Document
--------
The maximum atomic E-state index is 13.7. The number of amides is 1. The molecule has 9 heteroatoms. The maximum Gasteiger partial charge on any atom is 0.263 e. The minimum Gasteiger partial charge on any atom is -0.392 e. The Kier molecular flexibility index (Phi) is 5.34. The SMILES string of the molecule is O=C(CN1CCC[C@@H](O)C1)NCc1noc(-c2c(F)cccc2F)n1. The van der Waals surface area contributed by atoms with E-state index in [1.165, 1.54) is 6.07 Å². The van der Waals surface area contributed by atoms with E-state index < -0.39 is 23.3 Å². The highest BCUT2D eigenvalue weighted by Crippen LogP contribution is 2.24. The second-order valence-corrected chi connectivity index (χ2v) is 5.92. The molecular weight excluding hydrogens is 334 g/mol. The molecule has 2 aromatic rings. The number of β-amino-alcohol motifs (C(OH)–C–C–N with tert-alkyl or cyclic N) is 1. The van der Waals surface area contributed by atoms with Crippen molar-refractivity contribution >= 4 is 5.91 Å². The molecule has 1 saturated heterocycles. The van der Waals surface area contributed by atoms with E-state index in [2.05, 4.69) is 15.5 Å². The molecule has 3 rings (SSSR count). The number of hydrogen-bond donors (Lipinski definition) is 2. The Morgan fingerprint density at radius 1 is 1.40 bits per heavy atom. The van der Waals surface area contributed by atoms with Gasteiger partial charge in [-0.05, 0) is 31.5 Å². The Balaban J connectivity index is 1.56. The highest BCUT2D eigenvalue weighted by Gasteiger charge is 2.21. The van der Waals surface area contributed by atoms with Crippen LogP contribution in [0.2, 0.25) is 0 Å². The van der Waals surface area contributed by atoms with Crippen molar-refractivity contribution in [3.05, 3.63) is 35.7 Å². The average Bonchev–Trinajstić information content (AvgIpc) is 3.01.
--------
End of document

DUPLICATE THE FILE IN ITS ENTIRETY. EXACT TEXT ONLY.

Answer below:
The maximum atomic E-state index is 13.7. The number of amides is 1. The molecule has 9 heteroatoms. The maximum Gasteiger partial charge on any atom is 0.263 e. The minimum Gasteiger partial charge on any atom is -0.392 e. The Kier molecular flexibility index (Phi) is 5.34. The SMILES string of the molecule is O=C(CN1CCC[C@@H](O)C1)NCc1noc(-c2c(F)cccc2F)n1. The van der Waals surface area contributed by atoms with E-state index in [1.165, 1.54) is 6.07 Å². The van der Waals surface area contributed by atoms with E-state index < -0.39 is 23.3 Å². The highest BCUT2D eigenvalue weighted by Crippen LogP contribution is 2.24. The second-order valence-corrected chi connectivity index (χ2v) is 5.92. The molecular weight excluding hydrogens is 334 g/mol. The molecule has 2 aromatic rings. The number of β-amino-alcohol motifs (C(OH)–C–C–N with tert-alkyl or cyclic N) is 1. The van der Waals surface area contributed by atoms with Crippen molar-refractivity contribution >= 4 is 5.91 Å². The molecule has 1 saturated heterocycles. The van der Waals surface area contributed by atoms with E-state index in [2.05, 4.69) is 15.5 Å². The molecule has 3 rings (SSSR count). The number of hydrogen-bond donors (Lipinski definition) is 2. The Morgan fingerprint density at radius 1 is 1.40 bits per heavy atom. The van der Waals surface area contributed by atoms with Gasteiger partial charge in [-0.05, 0) is 31.5 Å². The Balaban J connectivity index is 1.56. The highest BCUT2D eigenvalue weighted by Gasteiger charge is 2.21. The van der Waals surface area contributed by atoms with Crippen LogP contribution in [0.2, 0.25) is 0 Å². The van der Waals surface area contributed by atoms with Crippen molar-refractivity contribution in [3.05, 3.63) is 35.7 Å². The average Bonchev–Trinajstić information content (AvgIpc) is 3.01.